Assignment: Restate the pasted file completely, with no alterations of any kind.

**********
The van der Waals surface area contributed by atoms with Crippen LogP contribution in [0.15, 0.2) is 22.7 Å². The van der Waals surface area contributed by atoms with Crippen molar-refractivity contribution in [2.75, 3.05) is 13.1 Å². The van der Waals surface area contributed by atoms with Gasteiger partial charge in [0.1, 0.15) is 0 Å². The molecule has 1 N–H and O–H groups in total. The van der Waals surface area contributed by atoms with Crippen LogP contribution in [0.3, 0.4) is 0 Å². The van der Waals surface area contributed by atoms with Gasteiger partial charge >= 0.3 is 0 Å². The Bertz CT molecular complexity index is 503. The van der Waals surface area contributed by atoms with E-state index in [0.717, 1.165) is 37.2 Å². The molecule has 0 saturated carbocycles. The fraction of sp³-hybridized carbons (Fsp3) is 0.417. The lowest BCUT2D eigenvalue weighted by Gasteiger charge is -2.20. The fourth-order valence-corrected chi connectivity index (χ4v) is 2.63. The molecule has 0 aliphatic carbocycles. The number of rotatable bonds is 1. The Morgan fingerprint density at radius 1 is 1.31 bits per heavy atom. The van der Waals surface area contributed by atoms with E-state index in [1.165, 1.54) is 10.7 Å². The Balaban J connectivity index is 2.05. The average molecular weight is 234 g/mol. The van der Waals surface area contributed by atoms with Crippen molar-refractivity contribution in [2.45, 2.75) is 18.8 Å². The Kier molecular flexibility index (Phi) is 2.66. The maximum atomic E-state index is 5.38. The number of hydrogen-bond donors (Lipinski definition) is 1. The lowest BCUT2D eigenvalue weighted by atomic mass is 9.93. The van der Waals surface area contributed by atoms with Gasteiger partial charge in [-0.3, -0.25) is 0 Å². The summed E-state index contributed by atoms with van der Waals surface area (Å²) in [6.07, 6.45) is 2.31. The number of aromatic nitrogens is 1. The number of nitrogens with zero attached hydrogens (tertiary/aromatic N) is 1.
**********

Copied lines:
The van der Waals surface area contributed by atoms with Crippen LogP contribution in [0.15, 0.2) is 22.7 Å². The van der Waals surface area contributed by atoms with Crippen molar-refractivity contribution in [2.75, 3.05) is 13.1 Å². The van der Waals surface area contributed by atoms with Gasteiger partial charge in [0.1, 0.15) is 0 Å². The molecule has 1 N–H and O–H groups in total. The van der Waals surface area contributed by atoms with Crippen LogP contribution in [0.3, 0.4) is 0 Å². The van der Waals surface area contributed by atoms with Gasteiger partial charge >= 0.3 is 0 Å². The Bertz CT molecular complexity index is 503. The van der Waals surface area contributed by atoms with E-state index in [0.717, 1.165) is 37.2 Å². The molecule has 0 saturated carbocycles. The fraction of sp³-hybridized carbons (Fsp3) is 0.417. The lowest BCUT2D eigenvalue weighted by Gasteiger charge is -2.20. The fourth-order valence-corrected chi connectivity index (χ4v) is 2.63. The molecule has 0 aliphatic carbocycles. The number of rotatable bonds is 1. The Morgan fingerprint density at radius 1 is 1.31 bits per heavy atom. The van der Waals surface area contributed by atoms with E-state index in [1.165, 1.54) is 10.7 Å². The Balaban J connectivity index is 2.05. The average molecular weight is 234 g/mol. The van der Waals surface area contributed by atoms with Crippen molar-refractivity contribution in [2.45, 2.75) is 18.8 Å². The Kier molecular flexibility index (Phi) is 2.66. The maximum atomic E-state index is 5.38. The number of hydrogen-bond donors (Lipinski definition) is 1. The lowest BCUT2D eigenvalue weighted by atomic mass is 9.93. The van der Waals surface area contributed by atoms with Gasteiger partial charge in [-0.3, -0.25) is 0 Å². The summed E-state index contributed by atoms with van der Waals surface area (Å²) in [6.07, 6.45) is 2.31. The number of aromatic nitrogens is 1. The number of nitrogens with zero attached hydrogens (tertiary/aromatic N) is 1.